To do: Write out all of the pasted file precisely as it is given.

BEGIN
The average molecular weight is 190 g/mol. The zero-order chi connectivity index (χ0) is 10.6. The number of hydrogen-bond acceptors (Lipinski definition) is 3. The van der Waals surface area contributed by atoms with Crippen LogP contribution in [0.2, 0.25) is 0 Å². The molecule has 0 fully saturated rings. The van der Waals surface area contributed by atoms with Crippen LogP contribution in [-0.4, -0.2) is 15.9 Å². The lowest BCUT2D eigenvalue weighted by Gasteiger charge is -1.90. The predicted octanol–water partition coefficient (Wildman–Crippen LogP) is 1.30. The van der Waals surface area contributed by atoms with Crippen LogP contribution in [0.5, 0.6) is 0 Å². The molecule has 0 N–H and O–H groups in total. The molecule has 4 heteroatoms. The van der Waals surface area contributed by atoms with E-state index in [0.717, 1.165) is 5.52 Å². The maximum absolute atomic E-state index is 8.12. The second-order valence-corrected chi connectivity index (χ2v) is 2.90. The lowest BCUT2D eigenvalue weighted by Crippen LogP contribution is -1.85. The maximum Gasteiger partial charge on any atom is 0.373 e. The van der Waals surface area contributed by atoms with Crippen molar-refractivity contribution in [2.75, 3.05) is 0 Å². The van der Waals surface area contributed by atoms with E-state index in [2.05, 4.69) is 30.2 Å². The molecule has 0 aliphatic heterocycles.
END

The average molecular weight is 190 g/mol. The zero-order chi connectivity index (χ0) is 10.6. The number of hydrogen-bond acceptors (Lipinski definition) is 3. The van der Waals surface area contributed by atoms with Crippen LogP contribution in [0.2, 0.25) is 0 Å². The molecule has 0 fully saturated rings. The van der Waals surface area contributed by atoms with Crippen LogP contribution in [-0.4, -0.2) is 15.9 Å². The lowest BCUT2D eigenvalue weighted by Gasteiger charge is -1.90. The predicted octanol–water partition coefficient (Wildman–Crippen LogP) is 1.30. The van der Waals surface area contributed by atoms with Crippen LogP contribution in [0.5, 0.6) is 0 Å². The molecule has 0 N–H and O–H groups in total. The molecule has 4 heteroatoms. The van der Waals surface area contributed by atoms with E-state index in [0.717, 1.165) is 5.52 Å². The maximum absolute atomic E-state index is 8.12. The second-order valence-corrected chi connectivity index (χ2v) is 2.90. The lowest BCUT2D eigenvalue weighted by Crippen LogP contribution is -1.85. The maximum Gasteiger partial charge on any atom is 0.373 e. The van der Waals surface area contributed by atoms with Crippen molar-refractivity contribution in [2.75, 3.05) is 0 Å². The van der Waals surface area contributed by atoms with E-state index in [2.05, 4.69) is 30.2 Å². The molecule has 0 aliphatic heterocycles.